Training We Support
Cleveland Clinic Nevada hosts a robust education program that starts at the elementary school level with field trips to the center’s Frank Gehry-designed campus (“It’s such a cool building!”) and outreach to middle and high school classrooms. At the college level, students with interests in medicine, neuroscience, bioengineering and related fields participate in more intensive summer internships that include clinical rotations, case presentations and scientific journal review.
Mentoring the Next Generation
Seventy percent of trainees stay in the city in which they complete their graduate medical education (GME). Given the need for more medical providers in Las Vegas, Cleveland Clinic Nevada is serving an important role in Las Vegas for medical residents who, having completed four years of medical school, are training in their chosen specialties.
Aaron Ritter, MD, started in 2014 as Cleveland Clinic Nevada’s first behavioral neurology fellow; in 2016, upon completion of his training, he joined as a staff neuropsychiatrist. Subsequently, Cleveland Clinic Nevada has established fellowships in neuropsychology and multiple sclerosis. We’re always proud of those who become colleagues in our local community, as have alumni of our behavioral neurology and neuropsychology programs. Aspiring medical professionals can learn more about training at Cleveland Clinic Nevada.
Las Vegas Legacy Neuroscience Education Chair: Meet Dylan Wint
A 2020 gift from Solomon “Sol” “Solly” Lew and Raymond “Ray” and Roseann “Rosey” Park has funded the Las Vegas Legacy Neuroscience Education Chair, which is already helping Cleveland Clinic Lou Ruvo Center for Brain Health amplify its efforts to expand brain health education for Nevada’s current and future healthcare professionals. Dylan Wint, MD, a dually trained neurologist and psychiatrist who has led Cleveland Clinic Nevada education programs since 2010, is the inaugural holder of the chair. “The funding of a chair by members of the community means that they want something done in a particular area,” he says. “The chair also means that the community and Cleveland Clinic have placed their trust in me to accomplish a mission that is important to them. I take that responsibility very seriously.”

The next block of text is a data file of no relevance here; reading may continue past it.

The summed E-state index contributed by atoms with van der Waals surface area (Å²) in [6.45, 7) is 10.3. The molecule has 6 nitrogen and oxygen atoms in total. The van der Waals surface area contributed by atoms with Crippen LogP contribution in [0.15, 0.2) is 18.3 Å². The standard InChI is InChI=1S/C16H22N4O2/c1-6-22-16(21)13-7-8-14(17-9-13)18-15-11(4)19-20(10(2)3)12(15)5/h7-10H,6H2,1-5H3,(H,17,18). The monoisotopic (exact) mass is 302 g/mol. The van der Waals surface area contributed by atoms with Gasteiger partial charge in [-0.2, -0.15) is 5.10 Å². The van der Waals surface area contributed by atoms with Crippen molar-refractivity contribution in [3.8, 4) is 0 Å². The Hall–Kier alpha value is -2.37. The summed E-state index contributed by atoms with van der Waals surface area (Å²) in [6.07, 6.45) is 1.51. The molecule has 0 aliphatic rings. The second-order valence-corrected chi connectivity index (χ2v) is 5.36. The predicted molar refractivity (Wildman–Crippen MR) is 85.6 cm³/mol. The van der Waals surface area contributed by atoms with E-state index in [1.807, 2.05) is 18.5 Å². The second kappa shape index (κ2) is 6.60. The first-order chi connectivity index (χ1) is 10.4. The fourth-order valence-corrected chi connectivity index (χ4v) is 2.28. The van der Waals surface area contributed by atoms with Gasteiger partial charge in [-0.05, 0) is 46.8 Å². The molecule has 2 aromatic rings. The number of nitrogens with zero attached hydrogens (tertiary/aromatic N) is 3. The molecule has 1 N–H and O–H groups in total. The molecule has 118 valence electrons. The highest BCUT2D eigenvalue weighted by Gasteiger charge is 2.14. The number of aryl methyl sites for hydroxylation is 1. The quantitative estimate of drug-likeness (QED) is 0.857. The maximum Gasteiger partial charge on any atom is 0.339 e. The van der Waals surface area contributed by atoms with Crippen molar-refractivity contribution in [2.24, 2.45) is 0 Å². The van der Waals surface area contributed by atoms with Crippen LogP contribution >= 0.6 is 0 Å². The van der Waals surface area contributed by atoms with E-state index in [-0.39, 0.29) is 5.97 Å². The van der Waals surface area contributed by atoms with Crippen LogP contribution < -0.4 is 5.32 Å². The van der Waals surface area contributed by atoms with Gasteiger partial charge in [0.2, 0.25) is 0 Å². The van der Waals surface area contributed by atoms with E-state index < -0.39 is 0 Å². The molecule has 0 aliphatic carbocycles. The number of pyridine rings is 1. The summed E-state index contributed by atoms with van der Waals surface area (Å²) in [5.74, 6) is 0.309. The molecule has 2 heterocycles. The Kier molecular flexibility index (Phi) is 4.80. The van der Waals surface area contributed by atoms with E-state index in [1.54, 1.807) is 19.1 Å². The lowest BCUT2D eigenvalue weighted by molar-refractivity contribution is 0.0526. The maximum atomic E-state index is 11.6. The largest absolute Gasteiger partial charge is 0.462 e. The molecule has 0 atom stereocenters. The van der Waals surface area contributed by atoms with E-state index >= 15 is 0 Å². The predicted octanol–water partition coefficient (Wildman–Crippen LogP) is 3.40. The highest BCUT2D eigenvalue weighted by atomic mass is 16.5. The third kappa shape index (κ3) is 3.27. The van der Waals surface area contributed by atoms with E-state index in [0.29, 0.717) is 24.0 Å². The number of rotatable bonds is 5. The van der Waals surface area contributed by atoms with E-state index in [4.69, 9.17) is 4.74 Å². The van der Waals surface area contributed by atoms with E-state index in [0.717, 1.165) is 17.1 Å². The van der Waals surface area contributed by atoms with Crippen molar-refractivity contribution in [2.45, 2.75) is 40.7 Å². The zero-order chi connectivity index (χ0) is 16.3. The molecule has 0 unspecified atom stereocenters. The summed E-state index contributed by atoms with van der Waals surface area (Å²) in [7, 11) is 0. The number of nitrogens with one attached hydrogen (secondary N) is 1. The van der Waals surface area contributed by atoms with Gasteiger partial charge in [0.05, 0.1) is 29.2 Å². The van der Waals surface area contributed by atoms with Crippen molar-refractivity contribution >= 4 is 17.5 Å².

Investing in the Future: Meet Virendra Mishra
Virendra Mishra, PhD, Associate Staff at Cleveland Clinic Lou Ruvo Center for Brain Health, won a Keep Memory Alive Young Scientist award in 2017. In 2020, he has secured yet another round of funding — this time, a prestigious R01 grant from the National Institutes of Health (NIH).
“We invest in our young scientists with the hope and expectation that important, potentially life-changing discoveries will come out of that investment,” says Marwan Sabbagh, MD, Director of the Lou Ruvo Center for Brain Health. “Dr. Mishra’s $3.8 million NIH grant proves that investment is worth it.”
Dr. Mishra’s study aims to use biomarkers to develop a predictive mathematical model to identify specific individuals with Parkinson’s disease who may develop dementia as their disorder progresses.
Funding a Keep Memory Alive Young Scientist
The award, funded by individual donors and foundations, supports the work of scientists early in their careers to advance understanding of neurological diseases, which can lead to new treatments. To fund a young scientist, contact our development team at 702.263.9797 or DonateNevada@ccf.org.